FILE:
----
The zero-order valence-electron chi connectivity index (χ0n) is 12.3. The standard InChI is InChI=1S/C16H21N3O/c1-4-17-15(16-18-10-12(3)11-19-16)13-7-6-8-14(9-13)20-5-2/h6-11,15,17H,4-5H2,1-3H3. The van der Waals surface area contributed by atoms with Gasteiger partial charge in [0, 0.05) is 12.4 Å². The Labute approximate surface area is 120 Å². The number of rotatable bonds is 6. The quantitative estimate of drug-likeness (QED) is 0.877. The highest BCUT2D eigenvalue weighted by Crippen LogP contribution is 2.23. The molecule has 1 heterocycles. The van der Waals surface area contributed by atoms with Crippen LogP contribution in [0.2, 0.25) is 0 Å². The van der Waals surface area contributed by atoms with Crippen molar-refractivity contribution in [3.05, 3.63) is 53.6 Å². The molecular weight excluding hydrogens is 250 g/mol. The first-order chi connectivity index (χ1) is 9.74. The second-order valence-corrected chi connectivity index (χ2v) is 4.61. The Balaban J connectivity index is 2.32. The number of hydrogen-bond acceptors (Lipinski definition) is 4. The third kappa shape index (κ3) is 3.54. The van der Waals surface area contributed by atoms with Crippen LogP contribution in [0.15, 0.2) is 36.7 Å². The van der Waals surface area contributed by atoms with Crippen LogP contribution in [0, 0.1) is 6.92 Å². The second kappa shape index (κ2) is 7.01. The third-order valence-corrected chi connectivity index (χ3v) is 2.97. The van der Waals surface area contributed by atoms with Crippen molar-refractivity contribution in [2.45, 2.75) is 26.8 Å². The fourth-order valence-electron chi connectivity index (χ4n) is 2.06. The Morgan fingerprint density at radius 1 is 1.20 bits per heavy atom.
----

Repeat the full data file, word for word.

The zero-order valence-electron chi connectivity index (χ0n) is 12.3. The standard InChI is InChI=1S/C16H21N3O/c1-4-17-15(16-18-10-12(3)11-19-16)13-7-6-8-14(9-13)20-5-2/h6-11,15,17H,4-5H2,1-3H3. The van der Waals surface area contributed by atoms with Gasteiger partial charge in [0, 0.05) is 12.4 Å². The Labute approximate surface area is 120 Å². The number of rotatable bonds is 6. The quantitative estimate of drug-likeness (QED) is 0.877. The highest BCUT2D eigenvalue weighted by Crippen LogP contribution is 2.23. The molecule has 1 heterocycles. The van der Waals surface area contributed by atoms with Crippen LogP contribution in [0.2, 0.25) is 0 Å². The van der Waals surface area contributed by atoms with Crippen molar-refractivity contribution in [3.05, 3.63) is 53.6 Å². The molecular weight excluding hydrogens is 250 g/mol. The first-order chi connectivity index (χ1) is 9.74. The second-order valence-corrected chi connectivity index (χ2v) is 4.61. The Balaban J connectivity index is 2.32. The number of hydrogen-bond acceptors (Lipinski definition) is 4. The third kappa shape index (κ3) is 3.54. The van der Waals surface area contributed by atoms with Crippen LogP contribution in [0.15, 0.2) is 36.7 Å². The van der Waals surface area contributed by atoms with Crippen LogP contribution in [0, 0.1) is 6.92 Å². The second kappa shape index (κ2) is 7.01. The third-order valence-corrected chi connectivity index (χ3v) is 2.97. The van der Waals surface area contributed by atoms with Crippen molar-refractivity contribution in [2.45, 2.75) is 26.8 Å². The fourth-order valence-electron chi connectivity index (χ4n) is 2.06. The Morgan fingerprint density at radius 1 is 1.20 bits per heavy atom.